# Divergence of a radial vector field

I am reading Modern Electrodynamics by Zangwill and cannot verify equation (1.61) [page 7]:

$$$$\nabla \cdot \textbf{g}(r)=\textbf{g}^{\prime}\cdot \mathbf{\hat{r}},$$$$ where the vector field $$\textbf{g}(r)$$ is only nonzero in the radial direction.

By using the divergence formula in Spherical coordinates, I get:

\begin{align} \nabla \cdot \textbf{g}(r)&=\frac{1}{r^2} \partial_r (r^2 g_r) + \frac{1}{r \sin \theta} \partial_{\theta} (g_{\theta} \sin \theta) + \frac{1}{r \sin \theta} \partial_{\phi} g_{\phi}\\ &=\frac{2}{r}g_r + \frac{d}{dr}g_r\\ &= \frac{2}{r}\textbf{g}\cdot \mathbf{\hat{r}}+\textbf{g}^{\prime}\cdot \mathbf{\hat{r}} \end{align}

What is going wrong?

• Hint : $$\boldsymbol{\nabla\cdot}\mathbf g(r)=\dfrac{\mathrm dg_1(r)}{\mathrm dr}\dfrac{\partial r}{\partial x_1}+ \dfrac{\mathrm dg_2(r)}{\mathrm dr}\dfrac{\partial r}{\partial x_2}+\dfrac{\mathrm dg_3(r)}{\mathrm dr}\dfrac{\partial r}{\partial x_3}=\texttt{etc}$$ This is not a Physics question. It's Mathematics. Sep 13, 2021 at 21:29
• I still don't get it. I mean, shouldn't my second equation just work fine? after all, it's derived for usage in spherical coordinates. thanks
– M91
Sep 15, 2021 at 15:04
• @M91 Your equation works fine until you assume that the derivatives of $g_\theta$ and $g_\phi$ vanish. Consider e.g. the vector field $\mathbf g(r) = r\hat z$. The vector attached to the north pole of the unit sphere is $(1,0,0)$, whose radial component is $1$; the vector attached to the south pole is also $(1,0,0)$, but since it's on the south pole that corresponds to a radial component of $-1$. In other words, the vector field doesn't depend on the angular variables, but the $(r,\theta,\phi)$ components do because the $(r,\theta,\phi)$ unit vectors change with position. Sep 15, 2021 at 16:45
• ...the vector field $\mathbf g(r)$ is only nonzero in the radial direction. This is wrong. In the textbook the vector fielf $\mathbf g(r)$ is considered a function of $r$ not that it is has component along the radial direction only. So in the title the term radial is wrong. This is the reason of your wrong results. Sep 15, 2021 at 19:22
• @M91 : Yes. See equation \eqref{06} in my answer. Sep 16, 2021 at 15:50

The function $$\mathbf g(r)$$ is not a radial vector field; it is a vector field which depends only on $$r\equiv\sqrt{x^2+y^2+z^2}$$. Indeed unless the vector field is the trivial $$\mathbf g(r) = \vec 0$$, then it cannot be radial; you can see this by noting that if $$\mathbf g$$ is radial, then the vectors at the north and south poles must point in opposite directions, but if $$\mathbf g=\mathbf g(r)$$ then the vectors at the north and south poles must be the same.

• +1 surely. But I'd write better $\mathbf{0}$ instead of $\vec{0}$. Sep 13, 2021 at 22:37

In $$\S\texttt{1.3 Derivatives }$$ of the textbook $$''$$Modern Electrodynamics$$''$$ by A.Zangwill the function $$\,\mathbf g\left(r\right)\,$$ is considered as a vector function of the position radius $$\,r$$. Following the notation therein this means that $$$$\mathbf g\left(r\right)\boldsymbol= \mathrm g_x\left(r\right)\mathbf{\hat{x}}\boldsymbol+\mathrm g_y\left(r\right)\mathbf{\hat{y}}\boldsymbol+\mathrm g_z\left(r\right)\mathbf{\hat{z}} \boldsymbol= \begin{bmatrix} \mathrm g_x\left(r\right) & \mathrm g_y\left(r\right) & \mathrm g_z\left(r\right) \end{bmatrix} \begin{bmatrix} \mathbf{\hat{x}}\vphantom{\dfrac{a}{b}}\\ \mathbf{\hat{y}}\vphantom{\dfrac{a}{b}}\\ \mathbf{\hat{z}}\vphantom{\dfrac{a}{b}} \end{bmatrix} \tag{01}\label{01}$$$$ where $$\,\mathbf{\hat{x}},\mathbf{\hat{y}}\,$$ and $$\,\mathbf{\hat{z}}\,$$ the unit vectors along the cartesian coordinates axes $$\,x,y\,$$ and $$\,z\,$$ respectively.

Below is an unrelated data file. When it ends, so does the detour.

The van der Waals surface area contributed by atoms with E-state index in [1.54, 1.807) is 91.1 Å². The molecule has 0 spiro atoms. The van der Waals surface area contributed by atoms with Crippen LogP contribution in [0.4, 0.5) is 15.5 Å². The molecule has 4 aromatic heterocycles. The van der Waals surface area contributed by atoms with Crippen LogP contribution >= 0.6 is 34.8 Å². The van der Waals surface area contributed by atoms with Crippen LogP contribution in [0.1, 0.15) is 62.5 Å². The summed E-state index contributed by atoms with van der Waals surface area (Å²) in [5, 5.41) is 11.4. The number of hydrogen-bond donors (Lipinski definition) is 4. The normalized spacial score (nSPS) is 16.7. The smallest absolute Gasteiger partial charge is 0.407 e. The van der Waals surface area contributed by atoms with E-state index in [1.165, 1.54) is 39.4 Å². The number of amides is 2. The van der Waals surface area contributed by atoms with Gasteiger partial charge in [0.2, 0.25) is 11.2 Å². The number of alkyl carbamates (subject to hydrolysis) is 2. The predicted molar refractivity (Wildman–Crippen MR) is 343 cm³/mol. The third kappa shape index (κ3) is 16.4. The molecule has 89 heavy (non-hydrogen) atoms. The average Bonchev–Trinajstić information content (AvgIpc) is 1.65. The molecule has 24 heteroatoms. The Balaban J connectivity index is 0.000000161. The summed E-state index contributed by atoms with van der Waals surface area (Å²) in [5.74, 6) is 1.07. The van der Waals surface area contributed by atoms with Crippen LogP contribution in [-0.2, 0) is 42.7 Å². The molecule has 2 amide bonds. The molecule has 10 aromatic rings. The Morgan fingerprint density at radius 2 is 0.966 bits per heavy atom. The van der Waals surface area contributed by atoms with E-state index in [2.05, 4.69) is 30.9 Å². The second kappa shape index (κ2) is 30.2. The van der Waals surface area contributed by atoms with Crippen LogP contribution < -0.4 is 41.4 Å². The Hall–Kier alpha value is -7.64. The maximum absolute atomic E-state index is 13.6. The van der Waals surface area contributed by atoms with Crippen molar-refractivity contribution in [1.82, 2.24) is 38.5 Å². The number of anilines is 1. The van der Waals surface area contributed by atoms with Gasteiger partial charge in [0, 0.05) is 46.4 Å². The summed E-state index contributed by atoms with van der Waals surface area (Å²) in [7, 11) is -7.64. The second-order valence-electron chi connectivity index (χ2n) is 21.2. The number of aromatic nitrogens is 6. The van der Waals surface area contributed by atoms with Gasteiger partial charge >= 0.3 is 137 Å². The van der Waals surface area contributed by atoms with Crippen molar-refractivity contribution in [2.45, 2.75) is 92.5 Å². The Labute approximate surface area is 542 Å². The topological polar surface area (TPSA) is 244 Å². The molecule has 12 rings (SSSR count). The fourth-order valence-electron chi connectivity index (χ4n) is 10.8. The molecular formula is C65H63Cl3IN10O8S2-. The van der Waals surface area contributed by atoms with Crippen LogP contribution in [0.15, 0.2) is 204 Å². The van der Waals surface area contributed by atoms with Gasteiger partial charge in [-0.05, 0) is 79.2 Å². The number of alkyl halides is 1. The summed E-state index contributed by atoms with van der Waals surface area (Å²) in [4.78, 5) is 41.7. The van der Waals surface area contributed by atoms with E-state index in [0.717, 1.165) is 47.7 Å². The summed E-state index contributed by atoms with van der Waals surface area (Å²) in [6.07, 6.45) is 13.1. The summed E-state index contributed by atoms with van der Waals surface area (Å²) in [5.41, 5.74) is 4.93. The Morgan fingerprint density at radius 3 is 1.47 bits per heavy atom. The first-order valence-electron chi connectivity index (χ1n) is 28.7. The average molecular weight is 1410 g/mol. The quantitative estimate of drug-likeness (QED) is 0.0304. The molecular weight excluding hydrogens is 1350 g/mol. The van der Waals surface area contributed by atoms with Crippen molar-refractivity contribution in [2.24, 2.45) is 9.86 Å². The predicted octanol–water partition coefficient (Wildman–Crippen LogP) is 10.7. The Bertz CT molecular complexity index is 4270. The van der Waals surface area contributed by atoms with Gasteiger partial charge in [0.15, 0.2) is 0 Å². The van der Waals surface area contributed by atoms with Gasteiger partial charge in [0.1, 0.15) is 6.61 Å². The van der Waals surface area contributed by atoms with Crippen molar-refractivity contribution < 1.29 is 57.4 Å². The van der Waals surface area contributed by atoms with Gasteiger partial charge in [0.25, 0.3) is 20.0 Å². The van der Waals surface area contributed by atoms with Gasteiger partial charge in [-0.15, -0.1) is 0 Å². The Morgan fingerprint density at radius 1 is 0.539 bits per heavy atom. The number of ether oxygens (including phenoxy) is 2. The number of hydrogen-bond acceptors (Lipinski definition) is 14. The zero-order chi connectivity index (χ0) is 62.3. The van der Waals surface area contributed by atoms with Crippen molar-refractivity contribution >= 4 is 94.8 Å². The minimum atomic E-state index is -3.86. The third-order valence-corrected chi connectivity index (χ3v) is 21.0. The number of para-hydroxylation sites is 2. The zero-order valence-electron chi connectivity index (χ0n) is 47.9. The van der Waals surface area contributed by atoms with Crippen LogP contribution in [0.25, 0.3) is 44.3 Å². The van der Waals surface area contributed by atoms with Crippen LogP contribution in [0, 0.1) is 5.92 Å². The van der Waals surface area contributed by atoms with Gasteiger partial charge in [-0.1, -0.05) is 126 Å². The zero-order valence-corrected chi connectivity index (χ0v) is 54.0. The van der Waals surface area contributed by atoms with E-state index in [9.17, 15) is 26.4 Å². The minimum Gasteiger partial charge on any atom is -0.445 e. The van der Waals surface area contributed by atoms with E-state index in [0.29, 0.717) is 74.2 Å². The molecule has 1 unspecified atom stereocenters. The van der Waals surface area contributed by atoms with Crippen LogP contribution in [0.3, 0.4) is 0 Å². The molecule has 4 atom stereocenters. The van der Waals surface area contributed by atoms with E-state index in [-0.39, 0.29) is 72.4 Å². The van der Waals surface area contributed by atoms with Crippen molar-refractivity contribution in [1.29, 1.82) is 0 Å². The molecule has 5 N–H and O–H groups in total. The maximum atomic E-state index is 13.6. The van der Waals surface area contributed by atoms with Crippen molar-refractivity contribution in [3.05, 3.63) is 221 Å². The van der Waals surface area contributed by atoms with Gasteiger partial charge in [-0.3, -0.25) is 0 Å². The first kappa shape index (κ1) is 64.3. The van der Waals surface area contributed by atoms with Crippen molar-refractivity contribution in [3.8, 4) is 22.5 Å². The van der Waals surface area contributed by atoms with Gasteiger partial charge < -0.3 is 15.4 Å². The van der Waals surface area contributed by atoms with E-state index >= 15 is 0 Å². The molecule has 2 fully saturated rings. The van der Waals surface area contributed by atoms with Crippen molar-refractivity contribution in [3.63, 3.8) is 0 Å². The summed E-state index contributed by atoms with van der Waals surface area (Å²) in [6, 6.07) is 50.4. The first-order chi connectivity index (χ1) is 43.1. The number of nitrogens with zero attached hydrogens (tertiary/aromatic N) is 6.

Now, for the analysis of this vector function by components in the spherical coordinate system we make use of the relation between the local spherical coordinate system $$\,\{\mathbf{\hat{r}},\boldsymbol{\hat{\theta}},\boldsymbol{\hat{\phi}}\}\,$$ and the global cartesian $$\,\{\mathbf{\hat{x}},\mathbf{\hat{y}},\mathbf{\hat{z}}\}\,$$ \begin{align} \mathbf{\hat{x}} & \boldsymbol=\left(\sin\theta\cos\phi\right)\mathbf{\hat{r}}\boldsymbol+\left(\cos\theta\cos\phi\right)\boldsymbol{\hat{\theta}}\boldsymbol+\left(\boldsymbol-\sin\phi\right)\boldsymbol{\hat{\phi}} \tag{02a}\label{02a}\\ \mathbf{\hat{y}} & \boldsymbol=\left(\sin\theta\sin\phi\right)\mathbf{\hat{r}}\boldsymbol+\left(\cos\theta\sin\phi\right)\boldsymbol{\hat{\theta}}\boldsymbol+\left(\cos\phi\right)\boldsymbol{\hat{\phi}} \tag{02b}\label{02b}\\ \mathbf{\hat{z}} & \boldsymbol=\left(\cos\theta\right)\mathbf{\hat{r}}\boldsymbol+\left(\boldsymbol-\sin\theta\right)\boldsymbol{\hat{\theta}} \tag{02c}\label{02c} \end{align} or in matrix form $$$$\begin{bmatrix} \mathbf{\hat{x}}\vphantom{\dfrac{a}{b}}\\ \mathbf{\hat{y}}\vphantom{\dfrac{a}{b}}\\ \mathbf{\hat{z}}\vphantom{\dfrac{a}{b}} \end{bmatrix} \boldsymbol= \begin{bmatrix} \sin\theta\cos\phi & \cos\theta\cos\phi & \boldsymbol-\sin\phi \vphantom{\dfrac{a}{b}}\\ \sin\theta\sin\phi & \cos\theta\sin\phi & \hphantom{\boldsymbol-}\cos\phi \vphantom{\dfrac{a}{b}}\\ \cos\theta & \boldsymbol-\sin\theta & \hphantom{\boldsymbol-}0 \vphantom{\dfrac{a}{b}} \end{bmatrix} \begin{bmatrix} \mathbf{\hat{r}}\vphantom{\dfrac{a}{b}}\\ \boldsymbol{\hat{\theta}}\vphantom{\dfrac{a}{b}}\\ \boldsymbol{\hat{\phi}}\vphantom{\dfrac{a}{b}} \end{bmatrix} \tag{03}\label{03}$$$$